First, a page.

If there is a strategy behind Trump’s move, it is probably regime change. His closest advisers have long championed regime change and have argued that the best approach toward Iran is a combination of sanctions, support for opposition groups and military intervention. As a congressman, Secretary of State Mike Pompeo criticized the Obama administration for negotiating with Tehran and instead suggested that the United States launch close to 2,000 bombing sorties against Iran. National security adviser John Bolton has been even more forceful in pushing for regime change, advocating much greater support for the Mujahideen-e Khalq (MEK), a militant opposition group with a checkered past and little support within Iran. Both Bolton and Trump attorney
Rudolph W. Giuliani have given paid speeches for the MEK, and in Paris last July, Bolton declared that the United States should pursue regime change in Iran so that the Islamic republic would not celebrate its 40th birthday (which would be in 2019). Thus, three of Trump’s closest advisers have views on Iran that are so extreme that it is hard to think of anyone outside of Saudi Arabia or Israel who shares them.
Iran is a repressive and anti-American regime that has spread its influence in the Middle East, often to America’s detriment. But it is also an ancient civilization, with centuries of power and influence in the region. The notion that the United States could solve all of its problems with Tehran by toppling the regime is fanciful. It has withstood U.S. pressure and sanctions for nearly four decades. And even if it were somehow possible to topple it, look around. The lesson of the past two decades in the Middle East is surely that regime change leads to chaos, war, refugee flows, sectarian strife and more. It opens a Pandora’s box in a land already rife with woes.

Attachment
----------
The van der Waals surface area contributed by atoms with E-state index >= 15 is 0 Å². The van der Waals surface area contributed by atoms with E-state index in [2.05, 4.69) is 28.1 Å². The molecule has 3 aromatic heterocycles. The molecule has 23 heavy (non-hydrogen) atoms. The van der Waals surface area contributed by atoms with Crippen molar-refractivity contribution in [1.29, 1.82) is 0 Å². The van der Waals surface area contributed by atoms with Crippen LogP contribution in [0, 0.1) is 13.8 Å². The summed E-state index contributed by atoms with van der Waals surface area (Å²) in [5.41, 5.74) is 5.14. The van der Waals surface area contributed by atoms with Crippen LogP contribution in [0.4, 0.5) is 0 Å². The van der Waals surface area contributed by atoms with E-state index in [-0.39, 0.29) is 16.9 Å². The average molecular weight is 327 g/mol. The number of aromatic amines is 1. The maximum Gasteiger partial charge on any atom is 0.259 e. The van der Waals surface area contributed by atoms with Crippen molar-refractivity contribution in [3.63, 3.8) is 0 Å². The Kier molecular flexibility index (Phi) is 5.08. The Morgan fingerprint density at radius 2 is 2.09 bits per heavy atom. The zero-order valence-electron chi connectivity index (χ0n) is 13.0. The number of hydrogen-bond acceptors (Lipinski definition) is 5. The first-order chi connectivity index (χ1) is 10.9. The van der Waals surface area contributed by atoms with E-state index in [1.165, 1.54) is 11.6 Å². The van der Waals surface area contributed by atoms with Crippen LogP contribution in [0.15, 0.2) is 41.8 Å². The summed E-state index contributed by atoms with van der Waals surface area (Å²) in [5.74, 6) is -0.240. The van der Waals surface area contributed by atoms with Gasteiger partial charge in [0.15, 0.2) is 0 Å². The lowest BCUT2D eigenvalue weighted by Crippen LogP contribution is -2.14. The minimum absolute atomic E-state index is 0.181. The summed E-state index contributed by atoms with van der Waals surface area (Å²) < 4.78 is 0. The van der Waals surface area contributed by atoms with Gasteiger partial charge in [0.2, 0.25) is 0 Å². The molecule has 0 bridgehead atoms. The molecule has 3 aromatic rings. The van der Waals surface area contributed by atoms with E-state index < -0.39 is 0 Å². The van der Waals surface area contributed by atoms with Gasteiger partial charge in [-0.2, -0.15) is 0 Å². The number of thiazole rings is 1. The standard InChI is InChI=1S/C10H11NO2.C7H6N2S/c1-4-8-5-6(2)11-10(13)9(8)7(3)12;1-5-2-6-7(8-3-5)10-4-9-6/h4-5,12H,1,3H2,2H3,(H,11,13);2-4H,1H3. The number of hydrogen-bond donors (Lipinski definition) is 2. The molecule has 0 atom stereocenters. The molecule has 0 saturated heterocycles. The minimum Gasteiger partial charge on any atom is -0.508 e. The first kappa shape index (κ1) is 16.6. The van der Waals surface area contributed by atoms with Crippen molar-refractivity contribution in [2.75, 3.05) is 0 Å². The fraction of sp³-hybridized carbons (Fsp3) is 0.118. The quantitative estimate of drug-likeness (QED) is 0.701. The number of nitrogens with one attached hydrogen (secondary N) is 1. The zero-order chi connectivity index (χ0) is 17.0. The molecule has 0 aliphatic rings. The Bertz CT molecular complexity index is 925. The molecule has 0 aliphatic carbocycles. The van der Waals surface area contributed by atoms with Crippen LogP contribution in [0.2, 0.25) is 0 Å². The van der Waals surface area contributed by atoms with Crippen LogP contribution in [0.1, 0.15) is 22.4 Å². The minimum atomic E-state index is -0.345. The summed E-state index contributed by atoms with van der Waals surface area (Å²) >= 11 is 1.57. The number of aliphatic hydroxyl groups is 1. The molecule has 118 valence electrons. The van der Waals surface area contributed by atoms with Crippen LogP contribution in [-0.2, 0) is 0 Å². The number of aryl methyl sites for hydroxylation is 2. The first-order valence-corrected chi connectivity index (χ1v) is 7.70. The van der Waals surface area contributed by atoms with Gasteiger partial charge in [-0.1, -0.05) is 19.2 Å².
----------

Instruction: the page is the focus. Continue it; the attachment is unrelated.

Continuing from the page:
Look beyond the Middle East at the record of regime change. Whether it was an unfriendly ruler such as Guatemala’s Jacobo Arbenz or a friendly one such as South Vietnam’s Ngo Dinh Diem, regime change was followed by greater instability. Look at Iran itself, where a British-American-sponsored coup dislodged the elected government, which was one of the factors that led to and still legitimizes the Islamic republic. Consider also America’s heavy-handed intervention in the Cuban liberation movement at the turn of the 20th century, which left a legacy of anti-Americanism that the Cuban Communists exploit to this day. Misjudging and mishandling nationalism may be the central error in American foreign policy.
By contrast, when the United States has helped open countries to capitalism, commerce and contact, these acids of modernity have almost always eaten away at the nastiest elements of dictatorships. For all its problems, China today is a much better and more responsible country than it was under Mao Zedong. People often point to President Ronald Reagan’s campaign against the Soviet Union as one in which pressure against an evil empire helped produce regime change. But they remember only half the story. Reagan did pressure the Soviets. But as soon as he found a reformer, in Mikhail Gorbachev, he embraced him, supported him and made concessions to him. So much so that he drew furious opposition from conservatives in the United States who called him “a useful idiot” who was helping the Soviet Union win the Cold War.
Iran is a complicated country with a complicated regime. But it does have moderate elements within it that were clearly hoping the nuclear deal would be a path to integration and normalization with the world. Those forces do not have the dominant hand, but they do have power, not least because President Hassan Rouhani has popular backing. But Iran has always had a strong hard-line element that believed that America could never be trusted, that the Saudis were mortal foes, and that self-reliance, autarky and the spread of Shiite ideology was their only strategy for self-preservation. Trump has just proved them right.